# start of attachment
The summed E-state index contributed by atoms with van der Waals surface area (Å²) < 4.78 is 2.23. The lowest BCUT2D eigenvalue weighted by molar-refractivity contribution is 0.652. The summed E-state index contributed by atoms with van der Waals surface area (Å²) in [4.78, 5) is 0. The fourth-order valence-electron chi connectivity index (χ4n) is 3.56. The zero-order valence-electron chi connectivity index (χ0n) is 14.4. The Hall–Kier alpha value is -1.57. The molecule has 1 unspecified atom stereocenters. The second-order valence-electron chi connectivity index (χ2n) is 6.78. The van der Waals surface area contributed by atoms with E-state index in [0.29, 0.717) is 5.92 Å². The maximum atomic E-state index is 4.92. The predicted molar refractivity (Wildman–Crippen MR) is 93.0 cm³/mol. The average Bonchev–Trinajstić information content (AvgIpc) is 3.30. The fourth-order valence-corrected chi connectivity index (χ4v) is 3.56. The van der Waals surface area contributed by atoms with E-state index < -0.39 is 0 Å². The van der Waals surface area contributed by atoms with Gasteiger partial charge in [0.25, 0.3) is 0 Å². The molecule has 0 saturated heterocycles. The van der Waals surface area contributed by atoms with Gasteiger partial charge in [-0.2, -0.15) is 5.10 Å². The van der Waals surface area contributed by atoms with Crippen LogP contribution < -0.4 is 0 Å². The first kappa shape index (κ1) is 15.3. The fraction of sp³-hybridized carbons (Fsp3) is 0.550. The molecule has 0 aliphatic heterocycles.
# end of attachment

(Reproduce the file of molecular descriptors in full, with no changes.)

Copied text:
The summed E-state index contributed by atoms with van der Waals surface area (Å²) < 4.78 is 2.23. The lowest BCUT2D eigenvalue weighted by molar-refractivity contribution is 0.652. The summed E-state index contributed by atoms with van der Waals surface area (Å²) in [4.78, 5) is 0. The fourth-order valence-electron chi connectivity index (χ4n) is 3.56. The zero-order valence-electron chi connectivity index (χ0n) is 14.4. The Hall–Kier alpha value is -1.57. The molecule has 1 unspecified atom stereocenters. The second-order valence-electron chi connectivity index (χ2n) is 6.78. The van der Waals surface area contributed by atoms with E-state index in [0.29, 0.717) is 5.92 Å². The maximum atomic E-state index is 4.92. The predicted molar refractivity (Wildman–Crippen MR) is 93.0 cm³/mol. The average Bonchev–Trinajstić information content (AvgIpc) is 3.30. The fourth-order valence-corrected chi connectivity index (χ4v) is 3.56. The van der Waals surface area contributed by atoms with E-state index < -0.39 is 0 Å². The van der Waals surface area contributed by atoms with Gasteiger partial charge in [0.25, 0.3) is 0 Å². The molecule has 0 saturated heterocycles. The van der Waals surface area contributed by atoms with Gasteiger partial charge in [-0.2, -0.15) is 5.10 Å². The van der Waals surface area contributed by atoms with Crippen LogP contribution < -0.4 is 0 Å². The first kappa shape index (κ1) is 15.3. The fraction of sp³-hybridized carbons (Fsp3) is 0.550. The molecule has 0 aliphatic heterocycles.